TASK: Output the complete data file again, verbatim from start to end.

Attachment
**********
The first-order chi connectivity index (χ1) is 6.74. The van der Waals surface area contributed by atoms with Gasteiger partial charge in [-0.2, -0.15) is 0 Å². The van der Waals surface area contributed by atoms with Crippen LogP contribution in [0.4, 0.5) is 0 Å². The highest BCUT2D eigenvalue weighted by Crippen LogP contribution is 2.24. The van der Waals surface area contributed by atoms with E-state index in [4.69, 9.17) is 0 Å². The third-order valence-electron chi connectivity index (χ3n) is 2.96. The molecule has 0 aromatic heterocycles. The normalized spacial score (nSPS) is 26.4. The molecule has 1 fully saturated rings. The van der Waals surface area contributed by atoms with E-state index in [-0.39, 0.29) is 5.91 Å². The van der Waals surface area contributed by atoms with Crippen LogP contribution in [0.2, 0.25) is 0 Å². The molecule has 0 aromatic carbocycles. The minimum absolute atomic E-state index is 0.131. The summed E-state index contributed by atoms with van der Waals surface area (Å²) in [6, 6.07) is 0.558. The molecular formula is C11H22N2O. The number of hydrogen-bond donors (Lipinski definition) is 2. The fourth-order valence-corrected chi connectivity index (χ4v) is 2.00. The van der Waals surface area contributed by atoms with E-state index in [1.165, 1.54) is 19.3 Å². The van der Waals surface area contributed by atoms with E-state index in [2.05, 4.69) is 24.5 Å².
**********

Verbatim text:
The first-order chi connectivity index (χ1) is 6.74. The van der Waals surface area contributed by atoms with Gasteiger partial charge in [-0.2, -0.15) is 0 Å². The van der Waals surface area contributed by atoms with Crippen LogP contribution in [0.4, 0.5) is 0 Å². The highest BCUT2D eigenvalue weighted by Crippen LogP contribution is 2.24. The van der Waals surface area contributed by atoms with E-state index in [4.69, 9.17) is 0 Å². The third-order valence-electron chi connectivity index (χ3n) is 2.96. The molecule has 0 aromatic heterocycles. The normalized spacial score (nSPS) is 26.4. The molecule has 1 fully saturated rings. The van der Waals surface area contributed by atoms with E-state index in [-0.39, 0.29) is 5.91 Å². The van der Waals surface area contributed by atoms with Crippen LogP contribution in [0.2, 0.25) is 0 Å². The molecule has 0 aromatic carbocycles. The minimum absolute atomic E-state index is 0.131. The summed E-state index contributed by atoms with van der Waals surface area (Å²) in [6, 6.07) is 0.558. The molecular formula is C11H22N2O. The number of hydrogen-bond donors (Lipinski definition) is 2. The fourth-order valence-corrected chi connectivity index (χ4v) is 2.00. The van der Waals surface area contributed by atoms with E-state index in [1.165, 1.54) is 19.3 Å². The van der Waals surface area contributed by atoms with E-state index in [2.05, 4.69) is 24.5 Å².